Pink is a dangerous colour, I've recently learned. Fanny Ambjörnsson has written a book on the subject, "Rosa - den farliga färgen" (Swedish only). Very interesting thoughts, which made me reflecting on my own relation to the colour in question. I love pink! Not all of the nuances though.
The dirty grayish nuances are not for me. They have been hugely popular the last couple of years, but no, they are too pale and dull. Also the pinks going towards orange, such as coral pink or salmon pink are not really my cup of tea.
Pastel pink however, can be very pretty. For me it’s a colour representing the summer in the country side. Pretty dresses, daisies in the lawn, wallpapers, curtains and the easy, bright, light life where the sun always shines. You don’t see me wearing it that much, but I have plenty in my house.
Cerise is my absolute favourite pink. Combine it with red, orange and black and we have a winner! I dress in this colour combo as often as I can. It’s a colour for the tough but kind hearted woman, vibrant of energy and demanding attention.
I made an arrangement of some pink objects I found in my studio. Very representative of the things I like and get inspired by. Enjoy!
I'm currently taking a class on colour theory, at undergraduate level. It is so much fun! One of the exercises is to make a colour collection of about 15 different colours and make a moodboard around that. I’m terrible at visual moodboards, I prefer to tell my stories in words.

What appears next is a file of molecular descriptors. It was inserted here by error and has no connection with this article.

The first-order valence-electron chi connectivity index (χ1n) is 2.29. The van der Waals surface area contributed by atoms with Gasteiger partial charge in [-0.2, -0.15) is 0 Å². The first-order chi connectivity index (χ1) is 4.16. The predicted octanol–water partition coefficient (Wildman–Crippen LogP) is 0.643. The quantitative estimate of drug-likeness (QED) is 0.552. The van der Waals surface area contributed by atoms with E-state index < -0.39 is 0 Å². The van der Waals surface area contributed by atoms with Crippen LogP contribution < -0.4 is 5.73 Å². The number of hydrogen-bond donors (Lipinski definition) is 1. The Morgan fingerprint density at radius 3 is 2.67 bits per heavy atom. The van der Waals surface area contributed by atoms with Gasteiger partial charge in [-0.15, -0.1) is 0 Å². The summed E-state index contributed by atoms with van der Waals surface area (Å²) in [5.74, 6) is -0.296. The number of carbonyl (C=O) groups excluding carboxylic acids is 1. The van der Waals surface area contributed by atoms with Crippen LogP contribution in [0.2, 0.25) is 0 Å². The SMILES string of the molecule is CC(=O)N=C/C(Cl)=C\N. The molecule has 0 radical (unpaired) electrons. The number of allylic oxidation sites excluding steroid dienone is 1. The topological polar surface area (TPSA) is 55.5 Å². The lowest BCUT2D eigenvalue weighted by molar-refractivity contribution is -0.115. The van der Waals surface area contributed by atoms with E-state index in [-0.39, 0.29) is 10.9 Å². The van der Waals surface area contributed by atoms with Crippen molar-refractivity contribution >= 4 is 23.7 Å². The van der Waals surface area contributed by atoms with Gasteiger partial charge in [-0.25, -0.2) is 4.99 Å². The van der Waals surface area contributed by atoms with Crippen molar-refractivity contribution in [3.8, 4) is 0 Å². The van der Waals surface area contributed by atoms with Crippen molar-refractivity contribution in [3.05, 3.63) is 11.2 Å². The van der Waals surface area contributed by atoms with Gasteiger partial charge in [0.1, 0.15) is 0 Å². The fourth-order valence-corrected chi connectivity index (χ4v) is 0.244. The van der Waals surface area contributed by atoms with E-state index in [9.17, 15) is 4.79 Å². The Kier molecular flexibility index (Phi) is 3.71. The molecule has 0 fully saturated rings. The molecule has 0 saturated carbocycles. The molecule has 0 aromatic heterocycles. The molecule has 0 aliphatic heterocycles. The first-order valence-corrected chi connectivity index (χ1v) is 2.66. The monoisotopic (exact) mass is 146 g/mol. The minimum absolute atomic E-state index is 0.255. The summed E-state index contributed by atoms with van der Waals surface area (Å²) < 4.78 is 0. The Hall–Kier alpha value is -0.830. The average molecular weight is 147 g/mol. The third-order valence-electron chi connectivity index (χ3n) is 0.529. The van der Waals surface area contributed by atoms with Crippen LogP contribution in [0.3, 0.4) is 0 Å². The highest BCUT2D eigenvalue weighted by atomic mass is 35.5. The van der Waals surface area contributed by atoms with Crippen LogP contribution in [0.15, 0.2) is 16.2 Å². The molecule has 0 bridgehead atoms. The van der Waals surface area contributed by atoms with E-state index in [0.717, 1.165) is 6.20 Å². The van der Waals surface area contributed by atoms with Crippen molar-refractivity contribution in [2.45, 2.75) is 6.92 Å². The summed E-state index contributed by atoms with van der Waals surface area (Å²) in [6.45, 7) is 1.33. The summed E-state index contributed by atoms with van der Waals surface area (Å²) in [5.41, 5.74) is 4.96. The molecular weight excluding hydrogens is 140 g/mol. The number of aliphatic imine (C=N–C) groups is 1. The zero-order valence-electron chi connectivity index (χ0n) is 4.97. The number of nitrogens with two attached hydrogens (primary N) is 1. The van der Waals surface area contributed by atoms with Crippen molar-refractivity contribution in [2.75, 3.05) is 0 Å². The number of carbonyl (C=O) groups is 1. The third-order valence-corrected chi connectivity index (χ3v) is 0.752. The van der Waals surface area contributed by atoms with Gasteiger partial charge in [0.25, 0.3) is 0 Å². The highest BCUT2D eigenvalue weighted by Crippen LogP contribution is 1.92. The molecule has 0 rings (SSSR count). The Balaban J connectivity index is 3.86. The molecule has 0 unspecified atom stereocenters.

These are the skylines of three medium sized towns of medieval origin in central Sweden. I’ve used to live in them, and they are all very “lagom” and similar to each other. I was drawn to these particular pictures I found online because they all show cloudy skies, lots of greenery and typical red-brownish brick buildings. The skies are very much the typical everyday Swedish skies; hazy, light purple blue and no direct sun light. Gray and dull.
Have you ever sat close to the window at a Swedish café looking out the window? Did you perhaps notice that all of us are washed-out colourless clones? This is Scandi Style for real, and has very little to do with what you see under the hashtag at Instagram and Pinterest. Swedish people do not like colours. The Swedish people feel comfortable in colours with very much blackness and very little chromaticness. And we want it monochromatic. Because we all want to be “lagom” and fit in. Less is more.
Therefor I decided to make a colour collection fit for a Scandinavian fashion brand (targeting primarily women), one where simplicity, straight lines, natural materials and sustainability are the catch words. Neutral colours that can be mixed and matched, and used season after season, year after year.
All the colours in my palette are from the photos. I rasterize the picture first, to get a better view of the colours it’s made up of, and then choose intuitively. In the back of my head I’m thinking “bright” for summer and “cool” for winter. I want the colours to be representative and symbolise the essentials of the Swedish medieval town; the bricks that build up the cathedral, castle, town hall, and trade centers, the copper and tile roofs, the pine forests and parks, the sky… Not to many colours, I really want to keep it simple.
You will most probably not find me wearing these colours (although come to think of it I have a dress in the blue and orange nuances and hues). However, I can picture them on the coolish, professional people working in the city; the lawyer, the banker, the business person, the receptionist, and so on, all with perfect French manicured nails and flawless make up. Very sleek and stylish.
Surface pattern designer who loves folk art, gardening and the good things in life.